Student teams investigate biomedical engineering and the technology of prosthetics. Students create a model prosthetic lower leg using various materials. Each team demonstrate its prosthesis' strength and consider its pros and cons, giving insight into the characteristics and materials biomedical engineers consider in designing artificial limbs.
Students design and build prototypes for protective eyewear. They choose different activities or sports that require protective eyewear and design a device for that particular use. Students learn about the many ways in which the eyes can be damaged and how engineers incorporate different features and materials into eyewear designs to best protect the eyes.
Students learn about how biomedical engineers aid doctors in repairing severely broken bones. They learn about using pins, plates, rods and screws to repair fractures. They do this by designing, creating and testing their own prototype devices to repair broken turkey bones.
Students use their knowledge about how healthy heart valves function to design, construct and implant prototype replacement mitral valves for hypothetical patients' hearts. Building on what they learned in the associated lesson about artificial heart valves, combined with the testing and scoring of their prototype heart valve designs in this activity, students discover the pros and cons of different types of artificial heart valves based on materials, surgery requirements, and lifespan.
Students participate in a variety of activities modeling different disabilities. They gain a better understanding of physical limitations while performing tasks at workstations without the use of their thumbs (taped down), impaired vision (various glasses) and impaired mobility (using crutches and wheelchairs). After discussing their experiences, they work in teams to create or improve on an adaptive device. Like biomedical engineers, students are challenged to design with the purpose of helping make a particular task easier for another person.
Students learn how engineering design is applied to solve healthcare problems by using an engineering tool called simulation. While engineering design is commonly used to study and design everything from bridges, factories, airports to space shuttles, the use of engineering design to study healthcare administration and delivery is a relatively new concept.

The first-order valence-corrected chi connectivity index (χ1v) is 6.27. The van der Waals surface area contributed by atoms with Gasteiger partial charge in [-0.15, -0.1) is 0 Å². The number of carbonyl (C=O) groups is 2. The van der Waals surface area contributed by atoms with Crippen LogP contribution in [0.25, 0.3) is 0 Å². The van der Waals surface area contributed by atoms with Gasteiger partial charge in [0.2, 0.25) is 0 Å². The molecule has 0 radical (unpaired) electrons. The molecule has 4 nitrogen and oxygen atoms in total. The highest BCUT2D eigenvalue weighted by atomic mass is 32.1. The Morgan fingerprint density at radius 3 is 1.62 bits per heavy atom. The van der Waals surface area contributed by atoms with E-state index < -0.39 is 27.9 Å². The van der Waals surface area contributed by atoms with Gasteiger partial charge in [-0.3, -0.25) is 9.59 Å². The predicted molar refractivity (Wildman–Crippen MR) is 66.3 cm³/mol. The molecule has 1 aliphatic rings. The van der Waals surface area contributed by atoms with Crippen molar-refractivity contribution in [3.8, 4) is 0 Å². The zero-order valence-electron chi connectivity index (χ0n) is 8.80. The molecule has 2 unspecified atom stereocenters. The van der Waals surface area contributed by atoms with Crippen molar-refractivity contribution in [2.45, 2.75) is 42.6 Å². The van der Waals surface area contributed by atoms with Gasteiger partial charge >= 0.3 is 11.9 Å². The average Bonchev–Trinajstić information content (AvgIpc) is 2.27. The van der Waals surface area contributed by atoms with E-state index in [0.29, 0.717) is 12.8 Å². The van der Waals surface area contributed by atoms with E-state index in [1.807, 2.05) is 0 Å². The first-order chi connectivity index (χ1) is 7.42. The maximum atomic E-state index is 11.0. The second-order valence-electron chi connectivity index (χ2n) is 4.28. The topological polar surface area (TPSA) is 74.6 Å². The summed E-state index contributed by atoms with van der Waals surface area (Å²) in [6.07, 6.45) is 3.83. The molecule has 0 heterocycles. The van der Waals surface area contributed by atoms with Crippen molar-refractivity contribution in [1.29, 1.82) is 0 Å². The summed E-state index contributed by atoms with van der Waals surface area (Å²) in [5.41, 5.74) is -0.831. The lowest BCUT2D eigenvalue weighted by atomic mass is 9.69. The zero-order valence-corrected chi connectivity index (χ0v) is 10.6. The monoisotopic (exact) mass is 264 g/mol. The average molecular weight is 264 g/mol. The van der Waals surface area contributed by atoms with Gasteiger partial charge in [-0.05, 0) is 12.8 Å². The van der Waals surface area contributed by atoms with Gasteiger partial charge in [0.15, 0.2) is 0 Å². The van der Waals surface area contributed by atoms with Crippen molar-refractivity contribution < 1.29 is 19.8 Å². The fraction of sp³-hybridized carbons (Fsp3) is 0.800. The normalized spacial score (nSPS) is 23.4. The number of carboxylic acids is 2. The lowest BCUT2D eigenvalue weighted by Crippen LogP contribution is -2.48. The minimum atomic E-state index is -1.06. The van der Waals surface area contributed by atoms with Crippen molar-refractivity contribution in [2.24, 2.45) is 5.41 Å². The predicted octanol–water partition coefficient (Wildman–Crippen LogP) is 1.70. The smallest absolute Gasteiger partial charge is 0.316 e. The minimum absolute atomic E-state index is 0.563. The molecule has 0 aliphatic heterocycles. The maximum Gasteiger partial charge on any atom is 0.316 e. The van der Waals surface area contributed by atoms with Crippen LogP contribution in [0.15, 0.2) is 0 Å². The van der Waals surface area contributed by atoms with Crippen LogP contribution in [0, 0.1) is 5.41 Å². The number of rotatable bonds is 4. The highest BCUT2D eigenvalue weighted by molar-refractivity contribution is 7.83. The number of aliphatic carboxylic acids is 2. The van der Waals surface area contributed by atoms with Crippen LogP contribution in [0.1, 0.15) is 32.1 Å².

Towards finding a solution to the unit's Grand Challenge Question about using nanoparticles to detect, treat and protect against skin cancer, students continue the research phase in order to answer the next research questions: What is the structure and function of skin? How does UV radiation affect the chemical reactions that go on within the skin? After seeing an ultraviolet-sensitive bead change color and learning how they work, students learn about skin anatomy and the effects of ultraviolet radiation on human skin, pollution's damaging effect on the ozone layer that can lead to increases in skin cancer, the UV index, types of skin cancer, ABCDEs of mole and lesion evaluation, and the sun protection factor (SPF) rating system for sunscreens. This prepares students to conduct the associated activity, in which they design quality-control experiments to test SPF substances.
Students develop a persuasive peer-to-peer case against smoking, with the goal to understand how language usage can influence perception, attitudes and behavior.
Students learn about the strength of bones and methods of helping to mend fractured bones. During a class demonstration, a chicken bone is broken by applying a load until it reaches a point of failure (fracture). Then, working as biomedical engineers, students teams design their own splint or cast to help repair a fractured bone, learning about the strength of materials used.